INTELLECTUAL KNOWLEDGE AND DIRECT EXPERIENCE

what is chi

No matter how much intellectual knowledge you have about chi but if you have no direct experience of it, like what these students experienced at an Intensive Chi Kung Course in Sabah, you actually know nothing. It is quite amusing sometimes to see how some people talk about chi as if they were experts when it is clear to the initiated that these chi-scholars lack experience.


Sifu Matt Fenton

Certified Instructor, Shaolin Wahnam USA

14th March 2011

Dear Justin,

Have you ever seen the film the 40 year-old Virgin? If yes, do you recall the scene where Andy says, "it feels like a bag of sand," and the result? If you have not seen the film, this was a very telling scene. The character was describing something he had no practical experience with, to a group of people who did have a great deal of practical experience. They could see right away that he didn't know what he was talking about.

Sadly, this seems to be the case today with many internal arts students and teachers. What makes it even worse, is that they may not realize they lack the experience (while in the movie, Andy knew he had no experience). However, even if they are blind to their own lack of experience, this lack of experience is still clear when they speak/write if the listener/reader has direct experience with the subject matter.

This is something fantastic about Shaolin Wahnam. The experience! I have been involved in martial arts for many years, but it wasn't until learning from Sifu that I began to experience much of what the internal arts are all about. Since then, it has been quite easy (and often painfully so) to see when people are just talking, and not knowing.

When one has experience, they can discuss what they have experienced clearly. It is no longer theoretical, it has become practice. This is why one of our three most important guidelines is "Don't intellectualize." We value the experience much more than just knowing about what it might be like.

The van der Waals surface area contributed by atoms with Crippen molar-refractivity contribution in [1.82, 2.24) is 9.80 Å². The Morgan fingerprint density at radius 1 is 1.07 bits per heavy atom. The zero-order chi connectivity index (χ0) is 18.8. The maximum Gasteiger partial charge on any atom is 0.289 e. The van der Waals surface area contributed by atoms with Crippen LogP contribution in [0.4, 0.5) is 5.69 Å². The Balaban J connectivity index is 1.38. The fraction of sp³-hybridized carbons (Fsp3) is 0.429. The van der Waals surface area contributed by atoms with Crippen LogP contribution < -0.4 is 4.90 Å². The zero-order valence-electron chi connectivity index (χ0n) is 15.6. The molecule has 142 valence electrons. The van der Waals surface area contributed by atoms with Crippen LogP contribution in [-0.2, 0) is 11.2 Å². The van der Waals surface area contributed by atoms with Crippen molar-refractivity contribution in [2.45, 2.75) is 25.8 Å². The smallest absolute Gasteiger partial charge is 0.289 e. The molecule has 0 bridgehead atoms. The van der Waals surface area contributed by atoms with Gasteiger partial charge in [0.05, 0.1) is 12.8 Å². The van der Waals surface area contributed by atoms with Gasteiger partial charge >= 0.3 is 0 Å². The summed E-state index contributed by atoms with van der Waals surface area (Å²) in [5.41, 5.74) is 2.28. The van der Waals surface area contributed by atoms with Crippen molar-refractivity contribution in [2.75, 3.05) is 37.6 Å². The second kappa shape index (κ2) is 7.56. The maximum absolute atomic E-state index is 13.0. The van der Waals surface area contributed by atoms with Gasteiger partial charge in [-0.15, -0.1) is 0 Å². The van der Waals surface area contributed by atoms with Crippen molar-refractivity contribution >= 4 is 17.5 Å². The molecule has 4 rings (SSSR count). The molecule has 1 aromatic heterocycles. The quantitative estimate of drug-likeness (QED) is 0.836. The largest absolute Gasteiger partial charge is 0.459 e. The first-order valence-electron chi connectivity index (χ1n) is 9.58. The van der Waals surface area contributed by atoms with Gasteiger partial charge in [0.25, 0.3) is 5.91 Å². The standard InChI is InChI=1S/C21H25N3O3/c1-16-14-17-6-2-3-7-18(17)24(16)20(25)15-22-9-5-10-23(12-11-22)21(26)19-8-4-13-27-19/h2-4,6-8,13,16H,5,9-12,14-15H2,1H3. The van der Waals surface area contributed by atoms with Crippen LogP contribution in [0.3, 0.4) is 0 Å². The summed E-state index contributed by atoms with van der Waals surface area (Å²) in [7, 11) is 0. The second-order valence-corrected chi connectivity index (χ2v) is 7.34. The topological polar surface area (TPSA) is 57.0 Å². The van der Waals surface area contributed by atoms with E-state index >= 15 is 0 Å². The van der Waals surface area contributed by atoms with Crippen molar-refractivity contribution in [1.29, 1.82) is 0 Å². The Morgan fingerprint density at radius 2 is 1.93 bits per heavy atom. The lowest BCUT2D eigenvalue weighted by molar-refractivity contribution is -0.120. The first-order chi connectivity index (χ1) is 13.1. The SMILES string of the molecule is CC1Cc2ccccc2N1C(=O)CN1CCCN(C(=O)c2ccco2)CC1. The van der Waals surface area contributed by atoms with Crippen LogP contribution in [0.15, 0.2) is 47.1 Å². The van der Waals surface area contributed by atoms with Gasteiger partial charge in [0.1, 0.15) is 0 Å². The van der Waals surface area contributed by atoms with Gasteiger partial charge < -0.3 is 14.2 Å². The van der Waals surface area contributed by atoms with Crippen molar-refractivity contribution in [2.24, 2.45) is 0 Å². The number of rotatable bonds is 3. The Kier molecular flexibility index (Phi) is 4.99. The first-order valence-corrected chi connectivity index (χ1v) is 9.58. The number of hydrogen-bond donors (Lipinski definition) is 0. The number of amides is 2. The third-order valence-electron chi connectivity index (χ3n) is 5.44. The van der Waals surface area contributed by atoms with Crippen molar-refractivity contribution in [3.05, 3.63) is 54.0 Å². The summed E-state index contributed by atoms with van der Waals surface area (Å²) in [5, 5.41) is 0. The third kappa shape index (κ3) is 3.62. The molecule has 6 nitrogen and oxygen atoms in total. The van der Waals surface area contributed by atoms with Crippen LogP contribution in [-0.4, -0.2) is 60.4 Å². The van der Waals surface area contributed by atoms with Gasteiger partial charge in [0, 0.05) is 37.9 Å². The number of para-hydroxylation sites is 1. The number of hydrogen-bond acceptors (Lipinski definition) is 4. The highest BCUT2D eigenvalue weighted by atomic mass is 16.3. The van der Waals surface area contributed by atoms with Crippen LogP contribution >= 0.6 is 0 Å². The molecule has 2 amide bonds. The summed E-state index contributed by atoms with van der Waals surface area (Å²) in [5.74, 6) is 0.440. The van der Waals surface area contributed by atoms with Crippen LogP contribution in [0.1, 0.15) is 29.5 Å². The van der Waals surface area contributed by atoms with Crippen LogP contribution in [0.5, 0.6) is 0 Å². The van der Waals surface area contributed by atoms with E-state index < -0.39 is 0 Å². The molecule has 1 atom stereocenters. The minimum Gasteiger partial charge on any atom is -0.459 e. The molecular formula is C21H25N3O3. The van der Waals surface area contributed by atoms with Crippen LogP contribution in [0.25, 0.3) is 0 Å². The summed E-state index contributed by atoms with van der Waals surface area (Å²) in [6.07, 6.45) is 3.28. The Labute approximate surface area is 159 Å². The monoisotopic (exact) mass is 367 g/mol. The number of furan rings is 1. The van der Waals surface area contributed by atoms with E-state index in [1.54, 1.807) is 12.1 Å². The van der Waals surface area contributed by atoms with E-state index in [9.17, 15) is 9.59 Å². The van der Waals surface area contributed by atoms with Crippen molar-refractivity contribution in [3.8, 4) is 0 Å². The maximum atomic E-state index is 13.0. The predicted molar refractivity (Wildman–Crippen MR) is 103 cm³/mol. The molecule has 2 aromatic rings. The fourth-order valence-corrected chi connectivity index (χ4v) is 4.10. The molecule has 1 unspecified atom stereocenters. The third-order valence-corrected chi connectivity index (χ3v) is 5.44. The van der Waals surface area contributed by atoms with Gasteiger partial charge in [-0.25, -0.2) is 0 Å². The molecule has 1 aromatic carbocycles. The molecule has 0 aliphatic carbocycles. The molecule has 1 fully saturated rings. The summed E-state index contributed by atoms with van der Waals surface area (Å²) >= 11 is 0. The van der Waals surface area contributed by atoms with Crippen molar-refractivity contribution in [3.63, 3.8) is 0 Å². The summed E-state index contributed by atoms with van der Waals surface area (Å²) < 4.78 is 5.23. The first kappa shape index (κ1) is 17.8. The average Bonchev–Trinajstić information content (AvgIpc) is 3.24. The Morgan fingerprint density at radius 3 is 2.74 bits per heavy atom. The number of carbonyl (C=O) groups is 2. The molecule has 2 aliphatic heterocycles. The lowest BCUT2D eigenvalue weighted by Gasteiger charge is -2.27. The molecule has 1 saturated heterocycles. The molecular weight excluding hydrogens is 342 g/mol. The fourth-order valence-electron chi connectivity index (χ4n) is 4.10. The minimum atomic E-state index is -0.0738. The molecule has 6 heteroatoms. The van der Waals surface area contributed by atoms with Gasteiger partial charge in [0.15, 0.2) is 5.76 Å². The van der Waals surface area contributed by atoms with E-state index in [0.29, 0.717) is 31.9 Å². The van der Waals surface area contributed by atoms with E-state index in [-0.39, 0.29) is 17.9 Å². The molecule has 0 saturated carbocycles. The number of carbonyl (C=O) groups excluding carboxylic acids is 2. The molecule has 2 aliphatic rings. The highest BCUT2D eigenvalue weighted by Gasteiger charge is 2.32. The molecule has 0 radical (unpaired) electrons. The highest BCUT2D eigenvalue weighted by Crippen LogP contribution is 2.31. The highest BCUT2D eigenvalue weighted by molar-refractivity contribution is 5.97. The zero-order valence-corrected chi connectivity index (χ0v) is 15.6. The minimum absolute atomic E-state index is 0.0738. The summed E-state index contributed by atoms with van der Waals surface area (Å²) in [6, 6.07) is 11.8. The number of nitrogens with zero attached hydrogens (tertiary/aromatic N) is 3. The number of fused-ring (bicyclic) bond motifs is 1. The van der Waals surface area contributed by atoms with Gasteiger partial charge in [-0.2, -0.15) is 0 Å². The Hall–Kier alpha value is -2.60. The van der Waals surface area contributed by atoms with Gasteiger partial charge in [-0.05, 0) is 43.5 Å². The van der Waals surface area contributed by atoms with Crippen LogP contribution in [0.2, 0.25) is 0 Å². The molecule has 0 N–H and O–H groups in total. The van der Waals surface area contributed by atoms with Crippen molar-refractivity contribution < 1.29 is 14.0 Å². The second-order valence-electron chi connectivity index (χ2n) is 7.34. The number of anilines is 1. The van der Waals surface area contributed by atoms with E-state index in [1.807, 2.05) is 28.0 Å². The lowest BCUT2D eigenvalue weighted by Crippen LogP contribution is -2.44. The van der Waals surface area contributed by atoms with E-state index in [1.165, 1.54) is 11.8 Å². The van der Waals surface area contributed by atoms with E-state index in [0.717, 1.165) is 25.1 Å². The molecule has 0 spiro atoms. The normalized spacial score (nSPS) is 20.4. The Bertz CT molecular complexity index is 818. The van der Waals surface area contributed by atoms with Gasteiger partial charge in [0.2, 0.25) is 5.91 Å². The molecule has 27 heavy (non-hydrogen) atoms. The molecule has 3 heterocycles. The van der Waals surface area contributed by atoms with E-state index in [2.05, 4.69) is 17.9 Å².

I believe this is what Sihing Andrew was prompting you to do. Stop listing off things like a table of context in a text book, and touching lightly on topics as if doing a summary. Explain, directly, what it is you mean. Ask, directly, what it is you are asking.

If you go back through this entire thread, you will see this has been hinted at by many. Please don't mistake this as if we are trying to point out your short comings. It is of little consequence to us what you know or don't know. But it is for your own good to know what you know, and even more so to know what you do not know.

Make sense?

Matt


Originally Posted by Teknix
I believe words can and are a guide. If I meet a man in person, he will use words mostly to teach me, and as pointers. He might show me techniques he used to achieve the chi flow.
Thank you,
Justin


Hi Justin,

I think this is the big difference between your view and our view, and I think the cause of many of the problems.

Written word is good for intellectual knowledge. It helps give you an idea of what to expect, what may happen along your path, or remind you of points that you learned and need to practice. It can teach theory. If you are very, very lucky, and you follow the written instruction perfectly, it can help you experience chi kung at a basic level. However, you have to put into action the instructions. Unfortunately, building chi/internal force at the dan tian does not fit into this basic level.

At one of Sifu's courses, the instructions are rather limited (compared to a book). It is not the words that Sifu uses. He literally transmits skills. For instance, you may not know how to gather force at your dan tian. Sifu will give the instruction, "Now, gather force at your dan tian. Don't worry about how, just do it." And you'll be able to do it instantly. That does not come from the written word.

From what you've written thus far, I can see many parallels with my search. I was searching for the truth, and wanted to experience things for myself. It was only after I found what I was looking for that I realized how strong the search had become. Even though I found what I wanted, a big part of me missed searching. Searching had become my experience, rather than a means to and end. It was very hard for me to break the cycle of search, collect, digest, search, collect, digest. I got so caught up in the search that this felt like progress. It wasn't.

If you want the written word, and you want it for free, go to the library. If you are lucky, they will have a book by Sifu (Grandmaster Wong Kiew Kit). Read it.

Matt

Breaking bottom brick

Those with internal force, like Sifu Steve Clarke here breaking the bottom of two bricks, will immediately know when some internal art teachers say that internal force is a result of body mechanics or of energy bouncing back from the ground, that these teachers lack direct experience of what they are saying. It is just like a swimmer will know that those who say that when swimming one must breathe in through the nose only when his head is above water, do not know how to swim. The difference is that as interal force is rare, those who talk non-sense ahout internal force may mislead the public as if they were experts.


The above discussion is reproduced from the thread “ Seeking Guidance ” in the Shaolin Wahnam Discussion Forum.

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